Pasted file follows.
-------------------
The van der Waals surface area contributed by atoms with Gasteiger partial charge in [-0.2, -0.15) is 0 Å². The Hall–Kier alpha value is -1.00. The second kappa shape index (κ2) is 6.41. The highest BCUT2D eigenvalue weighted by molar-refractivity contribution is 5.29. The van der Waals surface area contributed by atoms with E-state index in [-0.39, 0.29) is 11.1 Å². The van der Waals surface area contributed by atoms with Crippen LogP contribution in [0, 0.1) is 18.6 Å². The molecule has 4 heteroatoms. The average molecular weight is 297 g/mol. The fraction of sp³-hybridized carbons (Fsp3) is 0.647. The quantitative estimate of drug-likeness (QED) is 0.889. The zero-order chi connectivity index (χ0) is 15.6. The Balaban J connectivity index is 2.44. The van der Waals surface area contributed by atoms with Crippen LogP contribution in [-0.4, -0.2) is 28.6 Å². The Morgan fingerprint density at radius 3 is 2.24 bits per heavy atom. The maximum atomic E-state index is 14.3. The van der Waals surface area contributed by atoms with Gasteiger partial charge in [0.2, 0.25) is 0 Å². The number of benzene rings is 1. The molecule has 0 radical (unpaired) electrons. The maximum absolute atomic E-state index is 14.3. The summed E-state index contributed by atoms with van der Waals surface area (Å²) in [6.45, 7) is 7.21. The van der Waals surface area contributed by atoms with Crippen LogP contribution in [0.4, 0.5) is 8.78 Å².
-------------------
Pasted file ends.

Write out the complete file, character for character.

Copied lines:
The van der Waals surface area contributed by atoms with Gasteiger partial charge in [-0.2, -0.15) is 0 Å². The Hall–Kier alpha value is -1.00. The second kappa shape index (κ2) is 6.41. The highest BCUT2D eigenvalue weighted by molar-refractivity contribution is 5.29. The van der Waals surface area contributed by atoms with E-state index in [-0.39, 0.29) is 11.1 Å². The van der Waals surface area contributed by atoms with Crippen LogP contribution in [0, 0.1) is 18.6 Å². The molecule has 4 heteroatoms. The average molecular weight is 297 g/mol. The fraction of sp³-hybridized carbons (Fsp3) is 0.647. The quantitative estimate of drug-likeness (QED) is 0.889. The zero-order chi connectivity index (χ0) is 15.6. The Balaban J connectivity index is 2.44. The van der Waals surface area contributed by atoms with Crippen LogP contribution in [-0.4, -0.2) is 28.6 Å². The Morgan fingerprint density at radius 3 is 2.24 bits per heavy atom. The maximum atomic E-state index is 14.3. The van der Waals surface area contributed by atoms with Gasteiger partial charge in [0.2, 0.25) is 0 Å². The number of benzene rings is 1. The molecule has 0 radical (unpaired) electrons. The maximum absolute atomic E-state index is 14.3. The summed E-state index contributed by atoms with van der Waals surface area (Å²) in [6.45, 7) is 7.21. The van der Waals surface area contributed by atoms with Crippen LogP contribution in [0.4, 0.5) is 8.78 Å².